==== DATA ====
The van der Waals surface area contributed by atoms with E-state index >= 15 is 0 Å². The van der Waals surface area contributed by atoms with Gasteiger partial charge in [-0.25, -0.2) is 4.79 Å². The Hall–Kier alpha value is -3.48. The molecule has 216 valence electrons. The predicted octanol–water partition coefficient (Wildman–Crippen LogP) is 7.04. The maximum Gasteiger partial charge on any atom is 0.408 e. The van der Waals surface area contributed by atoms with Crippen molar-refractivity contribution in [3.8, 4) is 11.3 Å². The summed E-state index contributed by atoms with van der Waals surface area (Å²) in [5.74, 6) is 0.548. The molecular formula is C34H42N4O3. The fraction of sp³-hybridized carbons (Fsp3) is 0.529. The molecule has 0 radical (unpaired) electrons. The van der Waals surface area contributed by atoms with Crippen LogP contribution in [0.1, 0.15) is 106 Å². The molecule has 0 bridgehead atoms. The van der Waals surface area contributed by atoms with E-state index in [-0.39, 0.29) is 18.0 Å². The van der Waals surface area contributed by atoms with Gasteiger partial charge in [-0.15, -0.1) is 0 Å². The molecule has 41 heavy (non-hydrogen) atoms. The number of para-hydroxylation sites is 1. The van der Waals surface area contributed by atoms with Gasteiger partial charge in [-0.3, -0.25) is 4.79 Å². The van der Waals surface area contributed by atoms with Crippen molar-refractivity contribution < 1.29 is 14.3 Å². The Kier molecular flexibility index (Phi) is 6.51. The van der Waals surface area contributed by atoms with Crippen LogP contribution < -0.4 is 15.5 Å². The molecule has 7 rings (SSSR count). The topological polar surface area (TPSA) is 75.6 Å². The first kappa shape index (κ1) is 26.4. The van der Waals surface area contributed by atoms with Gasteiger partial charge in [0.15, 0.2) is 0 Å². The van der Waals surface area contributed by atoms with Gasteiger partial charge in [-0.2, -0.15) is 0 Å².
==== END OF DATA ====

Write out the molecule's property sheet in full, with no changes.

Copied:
The van der Waals surface area contributed by atoms with E-state index >= 15 is 0 Å². The van der Waals surface area contributed by atoms with Gasteiger partial charge in [-0.25, -0.2) is 4.79 Å². The Hall–Kier alpha value is -3.48. The molecule has 216 valence electrons. The predicted octanol–water partition coefficient (Wildman–Crippen LogP) is 7.04. The maximum Gasteiger partial charge on any atom is 0.408 e. The van der Waals surface area contributed by atoms with Crippen molar-refractivity contribution in [3.8, 4) is 11.3 Å². The summed E-state index contributed by atoms with van der Waals surface area (Å²) in [5.74, 6) is 0.548. The molecular formula is C34H42N4O3. The fraction of sp³-hybridized carbons (Fsp3) is 0.529. The molecule has 0 radical (unpaired) electrons. The van der Waals surface area contributed by atoms with Crippen LogP contribution in [0.1, 0.15) is 106 Å². The molecule has 0 bridgehead atoms. The van der Waals surface area contributed by atoms with E-state index in [-0.39, 0.29) is 18.0 Å². The van der Waals surface area contributed by atoms with Gasteiger partial charge in [-0.15, -0.1) is 0 Å². The molecule has 41 heavy (non-hydrogen) atoms. The number of para-hydroxylation sites is 1. The van der Waals surface area contributed by atoms with Gasteiger partial charge in [-0.3, -0.25) is 4.79 Å². The van der Waals surface area contributed by atoms with Crippen molar-refractivity contribution < 1.29 is 14.3 Å². The Kier molecular flexibility index (Phi) is 6.51. The van der Waals surface area contributed by atoms with Crippen LogP contribution < -0.4 is 15.5 Å². The molecule has 7 rings (SSSR count). The topological polar surface area (TPSA) is 75.6 Å². The first kappa shape index (κ1) is 26.4. The van der Waals surface area contributed by atoms with Gasteiger partial charge in [0.15, 0.2) is 0 Å². The van der Waals surface area contributed by atoms with Gasteiger partial charge in [-0.2, -0.15) is 0 Å².